Headwaters Heritage Museum

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When the Lewis and Clark expedition paddled up the Missouri River in July of 1805, at last reaching their first major goal of finding the three forks, Lewis noted in his journal fine limestone formations near the headwaters of the Missouri. Over one hundred years later another explorer and entrepreneur, Don Morrison, surveyed those same formations with an eye toward bringing a new industry to the area.

The survey was completed in 1907, and Morrison went about filing mining claims and gathering capital to start a cement manufacturing company. It was the perfect spot to build; near a major railroad with practically unlimited limestone and nearby access to other raw materials for the cement manufacturing process. He convinced members of the East Butte Mining Co., which held interest in the Limespur mine in Jefferson River canyon to invest in building a plant on, what was called at that time, Crawford Flats. Morrison involved Aman Moore, an engineer who had helped build two other cement plants, and soon found that the capital needed was too much for his investors. Through Moore, investors were brought in from the Union Portland Cement Co., which had built a cement plant near the Devil's Slide rock formation at Morgan, Utah just a year before.

Construction of the Three Forks Portland Cement Co. plant began in 1908 with housing for the construction workers. With the number of men growing, a rail stop and post office were needed, which meant the place had to be named. "Portland" and "Cementville" were rejected and the village became known as Trident, since the name Three Forks was taken. The first shipment of Red Devil Cement went out in May 1910. Trident was a company owned village with 40 cottages and homes, and a hotel, theatre, store, and school on the river side of the Northern Pacific Railroad, while the office / laboratory, kilns, mills, warehouses and silos were on the east side of the tracks. The labor intensive industry required a lot of men, so in addition to the village, a shanty town sprang up to the north of the original plant. At first, Japanese laborers were hired, but a union contract in 1911 restricted Japanese labor. Soon the shanty town was taken over by European immigrants, mostly Italian and Austrian, and it became known as Little Italy or WOP Town (without papers). In 1914, Ideal Cement Co., owned mostly by Charles Boettcher, purchased the facilities and land but retained its identity.

The plant ran at full capacity for eight years, but in 1919 its production was cut to one-third as the effects of the drought that began in 1916 began to make its way through the Montana economy.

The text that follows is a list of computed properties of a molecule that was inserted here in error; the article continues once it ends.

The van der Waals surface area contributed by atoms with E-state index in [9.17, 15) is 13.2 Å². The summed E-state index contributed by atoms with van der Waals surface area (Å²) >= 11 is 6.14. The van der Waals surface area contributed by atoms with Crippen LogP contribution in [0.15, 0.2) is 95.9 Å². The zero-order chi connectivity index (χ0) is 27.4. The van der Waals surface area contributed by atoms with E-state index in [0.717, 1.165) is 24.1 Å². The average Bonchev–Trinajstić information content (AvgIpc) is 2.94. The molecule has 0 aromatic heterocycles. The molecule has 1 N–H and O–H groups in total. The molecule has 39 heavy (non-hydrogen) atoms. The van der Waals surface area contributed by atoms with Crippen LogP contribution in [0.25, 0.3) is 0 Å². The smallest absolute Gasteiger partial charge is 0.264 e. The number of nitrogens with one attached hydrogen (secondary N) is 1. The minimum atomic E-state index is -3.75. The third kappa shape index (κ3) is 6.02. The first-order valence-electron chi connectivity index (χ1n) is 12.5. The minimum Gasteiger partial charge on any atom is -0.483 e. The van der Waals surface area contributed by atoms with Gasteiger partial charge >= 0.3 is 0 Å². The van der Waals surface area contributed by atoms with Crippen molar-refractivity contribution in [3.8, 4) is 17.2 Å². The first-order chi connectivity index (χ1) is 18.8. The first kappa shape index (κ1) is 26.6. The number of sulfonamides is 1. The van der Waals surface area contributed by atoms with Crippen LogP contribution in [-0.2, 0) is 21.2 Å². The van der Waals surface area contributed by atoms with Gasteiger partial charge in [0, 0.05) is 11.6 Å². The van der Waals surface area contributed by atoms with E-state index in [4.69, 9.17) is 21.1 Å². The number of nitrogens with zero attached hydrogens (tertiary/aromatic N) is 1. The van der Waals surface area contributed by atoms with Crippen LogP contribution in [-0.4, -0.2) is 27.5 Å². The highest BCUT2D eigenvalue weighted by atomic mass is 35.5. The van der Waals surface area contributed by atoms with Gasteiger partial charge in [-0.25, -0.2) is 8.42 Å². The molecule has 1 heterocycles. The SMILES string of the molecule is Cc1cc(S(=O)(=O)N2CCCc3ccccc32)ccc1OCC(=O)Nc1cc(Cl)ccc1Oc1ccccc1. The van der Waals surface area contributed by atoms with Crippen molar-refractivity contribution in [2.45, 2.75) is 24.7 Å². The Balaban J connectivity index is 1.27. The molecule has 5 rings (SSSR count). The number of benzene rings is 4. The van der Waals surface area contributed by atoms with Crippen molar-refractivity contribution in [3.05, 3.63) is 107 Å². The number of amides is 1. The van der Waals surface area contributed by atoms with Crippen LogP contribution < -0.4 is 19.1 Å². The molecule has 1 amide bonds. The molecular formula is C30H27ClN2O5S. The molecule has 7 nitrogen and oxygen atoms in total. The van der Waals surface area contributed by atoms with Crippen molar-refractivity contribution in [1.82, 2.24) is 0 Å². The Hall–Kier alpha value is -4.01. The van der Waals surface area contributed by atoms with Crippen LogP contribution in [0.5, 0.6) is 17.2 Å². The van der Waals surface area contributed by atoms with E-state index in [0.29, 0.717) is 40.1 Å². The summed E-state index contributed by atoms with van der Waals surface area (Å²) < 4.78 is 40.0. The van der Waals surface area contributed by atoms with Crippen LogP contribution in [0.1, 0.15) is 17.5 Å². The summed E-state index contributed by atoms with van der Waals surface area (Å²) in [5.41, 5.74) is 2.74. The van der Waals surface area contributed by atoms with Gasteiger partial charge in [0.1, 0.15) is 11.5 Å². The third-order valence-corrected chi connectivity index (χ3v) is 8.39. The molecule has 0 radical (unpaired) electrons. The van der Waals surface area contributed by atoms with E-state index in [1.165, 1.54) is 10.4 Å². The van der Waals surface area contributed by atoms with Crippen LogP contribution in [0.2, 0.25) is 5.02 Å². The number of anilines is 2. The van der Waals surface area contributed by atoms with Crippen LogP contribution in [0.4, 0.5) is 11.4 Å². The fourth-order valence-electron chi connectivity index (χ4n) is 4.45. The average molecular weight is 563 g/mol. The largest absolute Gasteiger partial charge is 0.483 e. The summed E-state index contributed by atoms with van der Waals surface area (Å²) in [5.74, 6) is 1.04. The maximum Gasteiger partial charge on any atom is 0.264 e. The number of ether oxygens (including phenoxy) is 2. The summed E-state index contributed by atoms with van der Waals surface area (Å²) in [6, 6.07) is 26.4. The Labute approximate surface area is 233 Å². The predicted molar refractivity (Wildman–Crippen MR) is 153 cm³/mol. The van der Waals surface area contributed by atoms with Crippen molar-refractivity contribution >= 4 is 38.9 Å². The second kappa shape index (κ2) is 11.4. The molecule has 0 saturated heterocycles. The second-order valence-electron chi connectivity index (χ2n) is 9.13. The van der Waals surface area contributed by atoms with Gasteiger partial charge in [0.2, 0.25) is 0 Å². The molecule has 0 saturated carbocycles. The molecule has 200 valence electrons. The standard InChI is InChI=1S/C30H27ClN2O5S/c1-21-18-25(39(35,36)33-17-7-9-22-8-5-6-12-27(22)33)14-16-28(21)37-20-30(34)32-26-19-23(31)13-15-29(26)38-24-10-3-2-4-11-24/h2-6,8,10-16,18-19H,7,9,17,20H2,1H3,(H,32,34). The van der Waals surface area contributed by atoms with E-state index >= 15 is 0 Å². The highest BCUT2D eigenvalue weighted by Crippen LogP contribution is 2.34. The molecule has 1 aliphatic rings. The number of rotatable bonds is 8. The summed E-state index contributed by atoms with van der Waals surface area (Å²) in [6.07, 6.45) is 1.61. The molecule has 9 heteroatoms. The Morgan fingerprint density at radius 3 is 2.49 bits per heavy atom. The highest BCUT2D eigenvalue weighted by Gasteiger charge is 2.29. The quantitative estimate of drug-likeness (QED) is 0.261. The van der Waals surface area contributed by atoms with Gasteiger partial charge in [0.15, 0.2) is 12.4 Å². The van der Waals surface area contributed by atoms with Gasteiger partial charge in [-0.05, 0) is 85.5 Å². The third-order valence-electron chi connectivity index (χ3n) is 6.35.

Between 1920 and 1940, the plant continued to produce cement at a rate well below its maximum production capacity, but its products were used in many of the regional construction projects, including Holter Dam, Morony Dam, the Heart Mountain project in Wyoming, Fort Peck Dam, Grand Coulee Dam, and Polson Dam.

Working at the plant was one of the best paying jobs in the area, but most were quite dirty and many were dangerous. At least ten men died in the first decade of its operation, and many more were injured. In the early 1940s, labor interests and a tragic accident at the plant combined to bring safety to the forefront, and years of "no lost time accidents" became a standard at the plant.

On July 16, 1946, laborers at the plant received their union charter from the United Cement, Lime and Gypsum Workers International Union for Local 239, which later merged with the Boilermakers. On Jan. 1, 1948, the Three Forks Portland Cement Company was consolidated into the nationwide Ideal Cement Co.

By the mid-1950s, good roads and cheap automobiles made commuting appealing. While the rent for company housing was cheap, many workers pursued the American Dream and purchased their own homes. By the 1960s, the village was less than half occupied. In the mid-1970s, the post office closed. The last renter moved out of the village in 1996, and most of the homes have now been razed.

In the 80s, Ideal Cement Co. could not weather a financial crisis, and much of the business was sold to a Swiss based cement company. In 1990, the plant at Trident was renamed Holnam, short for Holderbank North America. In 2002, the facility was again renamed, Holcim (US), Trident Plant, as its parent company reorganized. Between 1990 and 2008, the plant ran at near capacity, churning out cement products for the booming construction industry.

On the National Registry of Historic Places
Jesse R Green Homestead
Trident School

~Area History Main Page

Contact Us
Ph (during hours) 406-285-4778
Ph (off season) 406-285-3644
Headwaters Heritage Museum
PO Box 116
Three Forks, MT 59752